The most appropriate outlet for e-commerce research, based on the data collected, is Communications of the ACM, followed closely by MIS Quarterly and then by Information Systems Research. These are well-established journals highly regarded as outlets for IS research. The next two highest ranked journals in terms of appropriateness are “dedicated” e-commerce journals, which, as their names suggest, exist to publish only e-commerce research. These are the International Journal of Electronic Commerce and Electronic Commerce Research. In the top 10, there are two additional dedicated e-commerce journals, Electronic Markets and the Journal of Electronic Commerce Research. Harvard Business Review, the Journal of Management Information Systems, and the European Journal of IS are the more traditional journals that also made the top 10. Other dedicated e-commerce journals ranked highly (top 20) are the Journal of Organizational Computing and Electronic Commerce, the International Journal of Electronic Business, e-commerce Research Forum, and the Quarterly Journal of Electronic Commerce. Overall, the appropriateness rankings show a varied mix of traditional IS journals and newer journals dedicated solely to e-commerce research.

The five journals that received the highest number of ratings (the “most popular”) journals are IS journals, plus Communications of the ACM, and the Harvard Business Review. However, the four dedicated e-commerce journals that were rated most appropriate for e-commerce research still appear in the top 10 most popular journals. There is a downward trend for most of the dedicated e-commerce journals while the well-known IS journals move upward when popularity rankings are compared with the appropriateness rankings. For example, Management Science moved up to 13th in popularity from 29th in appropriateness, and Decision Support Systems moved up to 24th from 34th. This suggests that certain journals, while well known as outlets for other kinds of research, are not necessarily perceived as the most appropriate for e-commerce research. This statement is also supported if we compare our popularity rankings to those of a recently published survey on global IS journal popularity [4]. Some IS journals that were rated highly in [4] dropped dramatically in our survey popularity rankings. For example, Decision Sciences dropped from 8th to 28th, and Decision Support Systems dropped from 9th to 24th.

Appropriateness rankings were then further divided into global regions—Europe, Australasia, and North America. In the European rankings, some of the European journals moved up in the rankings, like the European Journal of IS, which moved from 10th to 6th and Information Systems Journal, which went from 15th to 11th. Other journals dropped, such as the Journal of MIS, which went from 8th to the 21st. In the case of dedicated e-commerce journals, most of the European appropriateness rankings did not seem to change significantly as compared to worldwide appropriateness, except for Journal of Organizational Computing and EC, which dropped from 13th to 20th. Respondents in Australasia do not consider Communications of the ACM as the top outlet for e-commerce research as its ranking dropped to 12th. Communications of the AIS also dropped from 11th to 21st. Similar to European respondents, Australasians also perceive the European Journal of IS and Information Systems Journal as appropriate outlets for e-commerce research publications. As compared to the worldwide appropriateness rankings, the International Journal of Electronic Business and e-commerce Research Forum are both more highly regarded in Australasia, rising to 6th and 9th, respectively. North American-based respondents do not perceive the International Journal of Electronic Commerce or the International Journal of Electronic Business as highly when compared to the worldwide rankings. However, the Journal of MIS (ranked 3d in North America) and Communications of the AIS (ranked 6th) are regarded more as appropriate outlets in North America than worldwide.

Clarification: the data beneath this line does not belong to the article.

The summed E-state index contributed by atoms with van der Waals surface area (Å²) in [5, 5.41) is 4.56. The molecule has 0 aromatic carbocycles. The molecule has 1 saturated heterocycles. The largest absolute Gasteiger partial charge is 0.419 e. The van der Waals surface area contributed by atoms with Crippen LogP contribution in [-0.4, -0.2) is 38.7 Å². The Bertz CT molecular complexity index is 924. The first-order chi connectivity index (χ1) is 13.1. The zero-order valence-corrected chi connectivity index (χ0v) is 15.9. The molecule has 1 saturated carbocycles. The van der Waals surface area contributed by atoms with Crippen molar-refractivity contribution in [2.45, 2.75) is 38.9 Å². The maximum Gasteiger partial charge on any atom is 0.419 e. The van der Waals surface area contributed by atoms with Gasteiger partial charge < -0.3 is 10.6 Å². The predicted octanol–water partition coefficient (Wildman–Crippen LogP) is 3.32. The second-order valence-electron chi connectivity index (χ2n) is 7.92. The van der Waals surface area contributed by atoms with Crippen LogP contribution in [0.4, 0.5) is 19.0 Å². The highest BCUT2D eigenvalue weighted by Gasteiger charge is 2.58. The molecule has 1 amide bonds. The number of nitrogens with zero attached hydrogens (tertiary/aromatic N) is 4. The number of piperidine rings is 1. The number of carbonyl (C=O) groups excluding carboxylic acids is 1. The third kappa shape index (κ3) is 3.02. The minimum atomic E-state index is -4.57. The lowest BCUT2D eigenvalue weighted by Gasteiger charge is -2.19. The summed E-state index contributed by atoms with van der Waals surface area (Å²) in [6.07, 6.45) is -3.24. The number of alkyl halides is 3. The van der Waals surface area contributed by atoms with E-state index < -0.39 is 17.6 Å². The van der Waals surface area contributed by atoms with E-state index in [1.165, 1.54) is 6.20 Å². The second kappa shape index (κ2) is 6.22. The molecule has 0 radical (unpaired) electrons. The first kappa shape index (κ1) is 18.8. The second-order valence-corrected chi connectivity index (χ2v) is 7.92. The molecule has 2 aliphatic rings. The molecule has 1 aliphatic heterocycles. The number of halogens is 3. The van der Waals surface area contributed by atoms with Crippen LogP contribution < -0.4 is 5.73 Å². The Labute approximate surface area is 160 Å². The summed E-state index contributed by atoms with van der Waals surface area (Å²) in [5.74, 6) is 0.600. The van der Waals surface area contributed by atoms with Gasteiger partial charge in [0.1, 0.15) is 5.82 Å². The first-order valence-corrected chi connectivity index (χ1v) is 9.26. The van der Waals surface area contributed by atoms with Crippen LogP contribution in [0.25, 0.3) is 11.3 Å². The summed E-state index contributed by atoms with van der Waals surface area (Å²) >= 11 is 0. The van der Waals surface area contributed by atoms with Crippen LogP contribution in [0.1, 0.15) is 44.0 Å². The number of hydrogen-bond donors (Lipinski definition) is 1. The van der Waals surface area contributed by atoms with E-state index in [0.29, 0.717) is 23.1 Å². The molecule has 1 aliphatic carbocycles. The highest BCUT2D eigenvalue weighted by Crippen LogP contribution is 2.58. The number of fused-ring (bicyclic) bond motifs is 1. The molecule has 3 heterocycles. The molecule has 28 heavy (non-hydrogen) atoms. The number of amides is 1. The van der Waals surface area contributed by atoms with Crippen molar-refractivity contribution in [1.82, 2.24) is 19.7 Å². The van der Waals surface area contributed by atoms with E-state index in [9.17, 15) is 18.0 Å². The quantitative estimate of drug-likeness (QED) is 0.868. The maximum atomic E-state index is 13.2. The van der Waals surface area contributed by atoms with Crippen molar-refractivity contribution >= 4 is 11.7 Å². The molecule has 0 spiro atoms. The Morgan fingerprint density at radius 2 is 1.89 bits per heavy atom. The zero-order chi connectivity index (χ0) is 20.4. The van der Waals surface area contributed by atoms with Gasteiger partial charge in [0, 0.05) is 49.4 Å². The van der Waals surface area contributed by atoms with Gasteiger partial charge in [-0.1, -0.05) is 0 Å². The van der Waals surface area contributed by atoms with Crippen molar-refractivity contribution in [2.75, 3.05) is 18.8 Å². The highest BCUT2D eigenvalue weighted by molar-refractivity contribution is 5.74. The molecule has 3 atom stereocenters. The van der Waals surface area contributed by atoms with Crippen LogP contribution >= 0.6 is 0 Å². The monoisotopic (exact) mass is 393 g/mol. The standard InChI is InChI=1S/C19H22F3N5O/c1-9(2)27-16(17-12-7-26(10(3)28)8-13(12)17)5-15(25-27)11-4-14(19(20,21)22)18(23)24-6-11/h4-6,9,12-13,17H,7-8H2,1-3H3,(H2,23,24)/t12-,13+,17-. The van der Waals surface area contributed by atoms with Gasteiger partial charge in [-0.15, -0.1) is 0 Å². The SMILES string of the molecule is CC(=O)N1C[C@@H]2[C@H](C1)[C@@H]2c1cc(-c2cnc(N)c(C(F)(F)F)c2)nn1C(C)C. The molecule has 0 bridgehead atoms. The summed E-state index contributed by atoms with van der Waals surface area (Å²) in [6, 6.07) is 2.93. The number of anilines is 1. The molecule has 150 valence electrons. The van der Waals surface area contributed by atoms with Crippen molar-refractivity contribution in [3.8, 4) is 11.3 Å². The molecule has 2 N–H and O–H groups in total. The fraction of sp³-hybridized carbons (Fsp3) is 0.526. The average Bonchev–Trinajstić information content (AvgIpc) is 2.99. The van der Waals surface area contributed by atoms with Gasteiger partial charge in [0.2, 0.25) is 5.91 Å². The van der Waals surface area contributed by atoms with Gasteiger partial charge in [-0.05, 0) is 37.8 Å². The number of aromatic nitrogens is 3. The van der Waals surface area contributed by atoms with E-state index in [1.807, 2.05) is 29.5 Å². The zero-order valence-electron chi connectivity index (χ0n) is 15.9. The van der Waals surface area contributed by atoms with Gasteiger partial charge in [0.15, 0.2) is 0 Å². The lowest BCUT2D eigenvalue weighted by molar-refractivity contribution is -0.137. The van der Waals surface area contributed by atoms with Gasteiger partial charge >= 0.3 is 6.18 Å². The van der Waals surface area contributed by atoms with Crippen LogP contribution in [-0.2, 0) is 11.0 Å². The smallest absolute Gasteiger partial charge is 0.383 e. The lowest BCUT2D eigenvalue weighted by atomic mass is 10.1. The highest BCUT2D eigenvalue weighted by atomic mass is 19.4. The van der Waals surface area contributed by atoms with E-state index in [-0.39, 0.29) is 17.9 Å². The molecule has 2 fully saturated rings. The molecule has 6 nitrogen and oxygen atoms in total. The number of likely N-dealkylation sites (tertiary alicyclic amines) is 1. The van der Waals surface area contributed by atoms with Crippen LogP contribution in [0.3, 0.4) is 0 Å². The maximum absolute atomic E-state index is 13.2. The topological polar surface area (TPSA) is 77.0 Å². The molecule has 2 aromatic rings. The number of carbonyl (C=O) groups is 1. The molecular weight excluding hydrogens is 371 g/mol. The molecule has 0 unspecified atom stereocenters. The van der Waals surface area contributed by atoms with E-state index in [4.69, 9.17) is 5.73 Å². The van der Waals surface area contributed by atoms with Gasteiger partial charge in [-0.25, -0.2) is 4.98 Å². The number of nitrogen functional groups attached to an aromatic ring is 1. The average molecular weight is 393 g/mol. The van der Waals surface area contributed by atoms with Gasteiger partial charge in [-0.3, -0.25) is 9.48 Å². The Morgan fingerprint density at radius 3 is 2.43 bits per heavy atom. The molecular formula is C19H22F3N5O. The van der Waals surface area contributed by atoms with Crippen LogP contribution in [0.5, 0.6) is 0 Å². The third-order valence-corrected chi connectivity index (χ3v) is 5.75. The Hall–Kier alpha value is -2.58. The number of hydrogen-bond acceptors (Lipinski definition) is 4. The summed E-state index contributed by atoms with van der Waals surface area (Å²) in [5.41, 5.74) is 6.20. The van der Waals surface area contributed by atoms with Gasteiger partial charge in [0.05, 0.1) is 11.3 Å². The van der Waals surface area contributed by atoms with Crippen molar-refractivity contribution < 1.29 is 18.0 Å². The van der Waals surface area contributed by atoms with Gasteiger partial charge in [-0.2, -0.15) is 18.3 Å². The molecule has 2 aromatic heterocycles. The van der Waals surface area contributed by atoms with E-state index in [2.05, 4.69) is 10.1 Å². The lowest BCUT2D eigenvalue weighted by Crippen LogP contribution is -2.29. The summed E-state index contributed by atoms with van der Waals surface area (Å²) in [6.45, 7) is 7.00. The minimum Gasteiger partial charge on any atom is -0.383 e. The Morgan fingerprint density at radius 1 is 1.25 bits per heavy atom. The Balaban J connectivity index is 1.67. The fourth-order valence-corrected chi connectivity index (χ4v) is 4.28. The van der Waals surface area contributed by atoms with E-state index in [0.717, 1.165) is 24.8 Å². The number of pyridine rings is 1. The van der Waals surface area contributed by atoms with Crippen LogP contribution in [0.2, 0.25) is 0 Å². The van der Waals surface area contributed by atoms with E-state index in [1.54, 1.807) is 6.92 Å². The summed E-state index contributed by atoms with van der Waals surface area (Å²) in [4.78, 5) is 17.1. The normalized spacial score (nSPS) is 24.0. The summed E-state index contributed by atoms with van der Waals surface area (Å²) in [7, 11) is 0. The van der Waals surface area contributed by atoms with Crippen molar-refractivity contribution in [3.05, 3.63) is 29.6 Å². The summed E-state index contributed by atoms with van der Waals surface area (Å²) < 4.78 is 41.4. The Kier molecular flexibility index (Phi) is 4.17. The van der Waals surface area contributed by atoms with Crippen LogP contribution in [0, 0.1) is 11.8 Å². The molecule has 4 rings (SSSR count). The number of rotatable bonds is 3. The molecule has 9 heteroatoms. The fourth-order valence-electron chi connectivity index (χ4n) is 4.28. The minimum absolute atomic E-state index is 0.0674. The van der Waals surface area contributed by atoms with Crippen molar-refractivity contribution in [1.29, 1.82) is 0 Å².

The current research supports the notion that the perceptions of journals as being appropriate outlets for e-commerce research differ from those for IS research.

The data was then analyzed based on the perceived quality of periodicals publishing research in e-commerce (Table 3). The average provided is the overall weighted average of the ratings given, where a value of 1 was assigned for not appropriate, 2 for appropriate, 3 for significant, and 4 for outstanding (consistent with [2, 3, 5]). Appropriateness values from Table 2 are also shown on Table 3 for comparison purposes. The metric we used for quality was the number of respondents who rated the publication as either a significant or outstanding publication outlet for e-commerce research. Looking at the journal rankings from this viewpoint of quality provides some interesting observations. The top four outlets for e-commerce research in terms of quality are all dedicated e-commerce journals, with the International Journal of Electronic Commerce coming out solidly on top. Furthermore, out of the top 20 quality outlets, nine are dedicated e-commerce journals. Quite a few e-commerce journals were ranked much higher when looked at from a quality perspective versus just appropriateness. For example, e-Services Journal moved up from 24th in appropriateness to 14th in quality, and the Journal of Internet Research went from 28th to 17th. On the other hand, many of the traditional IS outlets moved downward, such as Information Systems Research, which dropped from 3rd to 10th. The overall average values are fairly consistent with the quality rankings for the journals. In general, journals with higher overall averages are ranked higher in terms of the quality metric.